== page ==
Erin Shirreff

It began with an art historical archive, or at least part of one. I use the term “part” here not because it is piecemeal or incomplete but because the documents in question are deliberately cut up into fragments. They are the parts of a larger, Western 20th-century whole. The resulting artworks are like puzzle pieces extracted from a modernist catalogue—geometric shapes and forms that constitute the lexicon of a past era. Grainy historical images taken out of their original context, blown up to unnatural sizes and reassembled into sleek glass vitrines become a new aesthetic vocabulary. Against the white walls of the gallery, they look like display cases, three-dimensional photo collages, or constructivist-inspired boxes with an uncanny air of placelessness.

Erin Shirreff’s solo exhibition, “Midday dilemma,” at Bradley Ertaskiran in Montreal is a visual delight of satisfying proportions. Situated in a former commercial laundry building from the early 1930s, the gallery occupies two floors of a restored 15,000-squarefoot industrial site in Le Sud-Ouest neighbourhood. Since its usage as a contemporary art space, the landmark has been renowned for its beautiful post-industrial trappings: large steel-framed windows, red brick façade, 20-foot ceilings, concrete floors, continuous views and unobstructed galleries for exhibiting artworks. With her controlled yet monumental use of sculpture and photography, her transformation of architectural scale, perception and mass into composite assemblages, Shirreff’s work feels per fectly suited for the smooth, postmodern transformation of yesteryear’s gritty raw factory settings.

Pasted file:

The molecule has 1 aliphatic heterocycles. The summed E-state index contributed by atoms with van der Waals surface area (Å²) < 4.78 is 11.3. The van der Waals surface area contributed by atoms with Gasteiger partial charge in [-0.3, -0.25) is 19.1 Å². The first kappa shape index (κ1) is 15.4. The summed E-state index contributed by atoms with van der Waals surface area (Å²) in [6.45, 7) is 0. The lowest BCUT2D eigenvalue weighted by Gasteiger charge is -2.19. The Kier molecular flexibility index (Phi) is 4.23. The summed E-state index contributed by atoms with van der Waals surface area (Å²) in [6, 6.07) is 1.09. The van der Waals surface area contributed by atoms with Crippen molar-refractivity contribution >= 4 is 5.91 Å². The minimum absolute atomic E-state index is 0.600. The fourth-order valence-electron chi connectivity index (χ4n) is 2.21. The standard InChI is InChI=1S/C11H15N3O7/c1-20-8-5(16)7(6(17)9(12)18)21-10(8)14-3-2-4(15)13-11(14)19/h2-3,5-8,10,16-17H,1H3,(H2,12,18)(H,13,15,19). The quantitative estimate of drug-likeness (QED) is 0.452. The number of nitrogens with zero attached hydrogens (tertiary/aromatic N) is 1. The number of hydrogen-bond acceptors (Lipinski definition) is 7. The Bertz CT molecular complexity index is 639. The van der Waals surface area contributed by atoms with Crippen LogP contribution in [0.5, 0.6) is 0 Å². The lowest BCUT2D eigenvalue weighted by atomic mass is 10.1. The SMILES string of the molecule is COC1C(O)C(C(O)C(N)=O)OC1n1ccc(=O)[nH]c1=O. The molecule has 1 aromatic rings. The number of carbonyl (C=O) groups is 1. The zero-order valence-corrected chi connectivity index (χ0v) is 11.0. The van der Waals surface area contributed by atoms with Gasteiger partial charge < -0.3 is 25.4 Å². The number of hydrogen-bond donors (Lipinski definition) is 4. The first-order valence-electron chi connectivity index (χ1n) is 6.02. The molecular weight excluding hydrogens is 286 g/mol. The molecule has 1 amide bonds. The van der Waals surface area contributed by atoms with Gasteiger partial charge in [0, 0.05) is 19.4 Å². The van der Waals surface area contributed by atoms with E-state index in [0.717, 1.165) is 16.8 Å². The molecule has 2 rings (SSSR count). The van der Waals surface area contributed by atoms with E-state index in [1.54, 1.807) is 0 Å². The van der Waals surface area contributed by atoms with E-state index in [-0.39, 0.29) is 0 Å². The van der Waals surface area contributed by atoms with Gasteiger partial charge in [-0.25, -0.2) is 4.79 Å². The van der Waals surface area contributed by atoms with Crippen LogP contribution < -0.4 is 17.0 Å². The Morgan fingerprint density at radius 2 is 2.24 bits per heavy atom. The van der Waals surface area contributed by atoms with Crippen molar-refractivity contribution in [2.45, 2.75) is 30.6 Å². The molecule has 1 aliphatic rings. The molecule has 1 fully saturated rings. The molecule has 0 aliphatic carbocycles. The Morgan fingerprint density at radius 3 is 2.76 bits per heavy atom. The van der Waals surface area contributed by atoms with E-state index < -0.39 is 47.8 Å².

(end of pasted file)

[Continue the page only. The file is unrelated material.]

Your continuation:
Entering the single large gallery where most of the works in the exhibition are presented, the viewer is immediately confronted with the titular piece of the exhibition, Midday dilemma, 2022. Almost a square, at 73 inches by 71 inches, the wall-mounted glass box seems perfectly flat from a distance, like a large-scale digital photograph or even, perhaps, a painting. The geometric composition is dominated by a series of mustard yellow forms that move vertically across the centre of the work, like bright metal beams cutting a greyscale background. The rest of the image, a striking contrast of various shades of black, white and grey volumes, creates a surprisingly dense and dynamic arrangement. Thin, angular black lines cutting across the surface generate a sense of negative space, which furthers the piece’s various dimensions. Midday dilemma evokes a modernist architectural drawing or design object; it is both sculptural and suggestively functional in its deployment of a clear system of relief, silhouette and outline.

From up close, Midday dilemma, like the rest of the works in the exhibition, takes on a new life. The viewer quickly becomes aware that each shape and line, which constitutes a neat and flat whole from afar, is a set of cut-outs, resting at an angle inside a glass casing. Viewed askance, the work is a pile of smooth parts, layers of profiles set one on top of each other. Throughout the exhibition, interspersed among these glass boxes, are archival black and white photographs slickly nailed to the wall, behind glass panes. These scenes from art anthologies published decades ago serve as the stimulus for Shirreff’s work. By printing these smaller images on large sheets of aluminium, cutting them into irregular shapes and locating them within deep-set frames, the character of the original object becomes unrecognizable.